* * * 1/2
Come for the cast and you won’t be disappointed. Come for the heist and you will. That’s it in a nutshell for this dramatisation of a truly astonishing event in recent British history, when a gang of O.A.P.s – that’s Old Age Pensioners – robbed a famous vault in London’s jewel district, Hatton Garden, in 2015.
That cast is plum fruit with plenty of warm, rich texture: Michael Caine, Jim Broadbent, Ray Winstone, Tom Courtney and Paul Whitehouse play the gang along with young Charlie Cox, with Michael Gambon being fabulous on the side as their alcoholic, incontinent, practically incoherent fence. Their wicked interplay, featuring barbs and threats as much as banter and lingo, comprises most of the film, and every one of its best scenes. Intriguingly, they are cast just a tiny bit “against type”, so that Broadbent gets to be a little Winstone-y, Caine mellow and melancholic, and Winstone perhaps the funniest… except for Gambon, who is quite hysterical.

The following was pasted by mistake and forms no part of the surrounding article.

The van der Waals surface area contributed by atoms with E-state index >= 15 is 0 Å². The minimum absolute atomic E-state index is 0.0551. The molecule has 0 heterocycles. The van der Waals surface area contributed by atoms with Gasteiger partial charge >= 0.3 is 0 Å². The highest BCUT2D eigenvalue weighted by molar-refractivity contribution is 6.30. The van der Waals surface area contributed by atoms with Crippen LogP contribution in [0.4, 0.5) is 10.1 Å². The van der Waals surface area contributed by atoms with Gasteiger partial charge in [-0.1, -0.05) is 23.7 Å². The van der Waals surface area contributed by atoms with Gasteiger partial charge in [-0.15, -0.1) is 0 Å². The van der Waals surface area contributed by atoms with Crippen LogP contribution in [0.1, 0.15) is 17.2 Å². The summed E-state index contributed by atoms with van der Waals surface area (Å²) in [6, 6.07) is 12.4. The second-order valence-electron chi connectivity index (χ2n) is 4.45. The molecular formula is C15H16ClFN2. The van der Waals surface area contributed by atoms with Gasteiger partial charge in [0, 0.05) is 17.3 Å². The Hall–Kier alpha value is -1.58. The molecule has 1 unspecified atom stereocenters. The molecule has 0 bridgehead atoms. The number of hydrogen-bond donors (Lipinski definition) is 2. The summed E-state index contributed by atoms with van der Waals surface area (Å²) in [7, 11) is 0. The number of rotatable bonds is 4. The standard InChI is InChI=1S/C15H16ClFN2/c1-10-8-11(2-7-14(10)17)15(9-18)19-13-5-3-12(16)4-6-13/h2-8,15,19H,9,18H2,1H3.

Unfortunately the heist – which must have been intricate and hard as hell, full of challenging and tense moments and, quite simply, a bit of a modern masterpiece as heists go – is presented almost as a fait accompli, under-explained, confusingly presented, very choppily shot and edited. Perhaps the actual criminals simply have not spilled enough details for a thorough and honest depiction to be portrayed. More likely, director James Marsh is simply far more interested in the dynamics between the thieves than their work.
Fair enough. These geezers won’t be around for ever – Caine particularly shows his age here, for the first time as far as I’m concerned – and if you’ve got ‘em, flaunt ‘em. This movie is absolutely worth your ten bob just to see them in a room together, slapping each other on the back before stabbing them there.